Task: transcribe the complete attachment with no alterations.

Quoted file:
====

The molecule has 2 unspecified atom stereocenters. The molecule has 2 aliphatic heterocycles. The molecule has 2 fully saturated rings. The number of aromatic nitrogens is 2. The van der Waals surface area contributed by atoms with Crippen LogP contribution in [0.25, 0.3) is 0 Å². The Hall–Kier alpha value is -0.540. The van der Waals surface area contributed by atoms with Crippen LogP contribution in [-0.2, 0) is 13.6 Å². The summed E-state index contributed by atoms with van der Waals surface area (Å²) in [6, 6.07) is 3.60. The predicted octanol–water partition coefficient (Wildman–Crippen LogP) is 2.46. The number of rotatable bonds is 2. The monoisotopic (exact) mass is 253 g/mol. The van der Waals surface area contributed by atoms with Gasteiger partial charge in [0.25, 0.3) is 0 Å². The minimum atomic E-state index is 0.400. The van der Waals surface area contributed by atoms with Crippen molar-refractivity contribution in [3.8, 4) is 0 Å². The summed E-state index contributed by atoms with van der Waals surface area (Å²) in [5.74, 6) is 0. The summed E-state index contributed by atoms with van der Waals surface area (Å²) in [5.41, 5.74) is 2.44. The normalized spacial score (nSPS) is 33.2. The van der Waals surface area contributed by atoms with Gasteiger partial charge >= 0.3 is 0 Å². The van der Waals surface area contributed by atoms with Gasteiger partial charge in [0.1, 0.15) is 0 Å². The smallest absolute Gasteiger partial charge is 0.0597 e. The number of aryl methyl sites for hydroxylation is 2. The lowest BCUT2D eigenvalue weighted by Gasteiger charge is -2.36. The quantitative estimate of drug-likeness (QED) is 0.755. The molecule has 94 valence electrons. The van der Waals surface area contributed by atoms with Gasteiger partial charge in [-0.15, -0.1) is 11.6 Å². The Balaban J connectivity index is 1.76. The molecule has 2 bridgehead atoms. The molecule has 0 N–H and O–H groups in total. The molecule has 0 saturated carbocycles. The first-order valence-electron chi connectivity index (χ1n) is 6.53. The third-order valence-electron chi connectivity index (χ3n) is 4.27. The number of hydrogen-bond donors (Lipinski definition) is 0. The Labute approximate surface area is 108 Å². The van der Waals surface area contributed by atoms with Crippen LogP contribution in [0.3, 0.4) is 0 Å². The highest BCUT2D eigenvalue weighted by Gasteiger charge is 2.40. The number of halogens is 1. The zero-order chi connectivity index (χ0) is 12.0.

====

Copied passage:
The molecule has 2 unspecified atom stereocenters. The molecule has 2 aliphatic heterocycles. The molecule has 2 fully saturated rings. The number of aromatic nitrogens is 2. The van der Waals surface area contributed by atoms with Crippen LogP contribution in [0.25, 0.3) is 0 Å². The Hall–Kier alpha value is -0.540. The van der Waals surface area contributed by atoms with Crippen LogP contribution in [-0.2, 0) is 13.6 Å². The summed E-state index contributed by atoms with van der Waals surface area (Å²) in [6, 6.07) is 3.60. The predicted octanol–water partition coefficient (Wildman–Crippen LogP) is 2.46. The number of rotatable bonds is 2. The monoisotopic (exact) mass is 253 g/mol. The van der Waals surface area contributed by atoms with Gasteiger partial charge in [0.25, 0.3) is 0 Å². The minimum atomic E-state index is 0.400. The van der Waals surface area contributed by atoms with Crippen molar-refractivity contribution in [3.8, 4) is 0 Å². The summed E-state index contributed by atoms with van der Waals surface area (Å²) in [5.74, 6) is 0. The summed E-state index contributed by atoms with van der Waals surface area (Å²) in [5.41, 5.74) is 2.44. The normalized spacial score (nSPS) is 33.2. The van der Waals surface area contributed by atoms with Gasteiger partial charge >= 0.3 is 0 Å². The van der Waals surface area contributed by atoms with Gasteiger partial charge in [0.1, 0.15) is 0 Å². The smallest absolute Gasteiger partial charge is 0.0597 e. The number of aryl methyl sites for hydroxylation is 2. The lowest BCUT2D eigenvalue weighted by Gasteiger charge is -2.36. The quantitative estimate of drug-likeness (QED) is 0.755. The molecule has 94 valence electrons. The van der Waals surface area contributed by atoms with Gasteiger partial charge in [-0.15, -0.1) is 11.6 Å². The Balaban J connectivity index is 1.76. The molecule has 2 bridgehead atoms. The molecule has 0 N–H and O–H groups in total. The molecule has 0 saturated carbocycles. The first-order valence-electron chi connectivity index (χ1n) is 6.53. The third-order valence-electron chi connectivity index (χ3n) is 4.27. The number of hydrogen-bond donors (Lipinski definition) is 0. The Labute approximate surface area is 108 Å². The van der Waals surface area contributed by atoms with Crippen LogP contribution in [0.3, 0.4) is 0 Å². The highest BCUT2D eigenvalue weighted by Gasteiger charge is 2.40. The number of halogens is 1. The zero-order chi connectivity index (χ0) is 12.0.